World Facts

What Is the Capital of Italy?

Rome is the capital of Italy.

Share

Read more about

Rome is the largest and the capital of Italy, as well as the capital of the Lazio region. The city has a population of about 2.9 million and its metropolitan area has population of 4.3 million, making it the fourth most populous city in the European Union (EU). The city is located on the shore of the Tiber River in Lazio administrative region. The Vatican is an independent state located entirely within the city of Rome, and remains the only country within a city. Rome is a global city and a popular tourist destination. In fact, it is the third most visited city in the EU and 14th in the world. Rome is a city rich in history, and can be considered as a center of western civilization and democracy. The city has also biblical and archaeological significance.

Demographics

The city of Rome has a population of 2.9 million, while its metropolitan area has a population of 4.3 million. Approximately 91% of the population is Italian, and roughly half of the non-Italian population are immigrants from European countries especially Romania, Poland, Ukraine, and Albania. Non-European immigration is predominantly from the Philippines, China and Bangladesh. Roman Catholicism is the dominant religion in Rome, as well as the rest of Italy. The city has been an important center of Roman Catholicism for centuries and is home to St. Peter's Basilica and the Vatican City. The metropolitan area is home to about 900 churches.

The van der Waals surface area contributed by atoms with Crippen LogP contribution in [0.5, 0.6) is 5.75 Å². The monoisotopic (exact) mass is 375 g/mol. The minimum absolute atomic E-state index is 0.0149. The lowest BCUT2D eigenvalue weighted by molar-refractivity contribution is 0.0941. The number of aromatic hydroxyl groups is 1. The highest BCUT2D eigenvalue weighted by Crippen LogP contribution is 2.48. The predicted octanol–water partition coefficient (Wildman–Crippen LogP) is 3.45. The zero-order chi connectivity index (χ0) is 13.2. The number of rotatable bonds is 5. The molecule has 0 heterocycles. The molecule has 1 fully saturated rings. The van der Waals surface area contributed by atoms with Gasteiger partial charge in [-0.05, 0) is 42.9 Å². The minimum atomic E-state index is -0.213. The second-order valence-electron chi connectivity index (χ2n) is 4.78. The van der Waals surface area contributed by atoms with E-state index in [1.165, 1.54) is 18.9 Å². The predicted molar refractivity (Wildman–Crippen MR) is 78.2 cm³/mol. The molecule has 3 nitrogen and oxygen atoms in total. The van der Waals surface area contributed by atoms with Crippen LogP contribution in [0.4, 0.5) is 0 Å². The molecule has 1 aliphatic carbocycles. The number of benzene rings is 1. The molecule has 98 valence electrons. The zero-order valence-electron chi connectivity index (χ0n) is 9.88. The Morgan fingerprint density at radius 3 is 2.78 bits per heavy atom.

Climate

Rome experiences a Mediterranean climate characterized by dry summers and cool but humid winters. The average temperature during the day is about 20 °C and temperatures cool down to 10 °C at night. January is the coldest month, with temperatures dropping to about 12 °C, while July and August are the warmest, with temperatures reaching about 30 °C. Snowfall is not common, but light snow can be experienced during the winter. However, the city experiences heavy snowfall approximately once every 5 years.

Economy

As the capital of Italy, Rome is home to various government institutions including the presidency, legislature, judiciary, and diplomatic representatives. Although the largest city in Italy, Rome is not considered an alpha city, and ranks below Milan in the Globalization and World Cities Research Network ranking. The city accounts for 6.7% of Italy's GDP and experiences a growth rate of 4.4% annually. The city's economy is dominated by the service industry, technological companies, construction and commercial development, research, and tourism. Rome is also home to the head offices of major Italian companies and several multinationals.

Tourism

Rome is a popular tourist attraction. In fact, it is the third most visited city in the European Union, after Paris and London, and receives about 10 million visitors annually. The city is home to several archaeological and historical monuments that detail the history of both Italy and and Europe. Approximately four million tourists visit the Colosseum and the Vatican Museums each year.

Citations

Your MLA Citation

Your APA Citation

Your Chicago Citation

Your Harvard Citation

Remember to italicize the title of this article in your Harvard citation.

Share

More in World Facts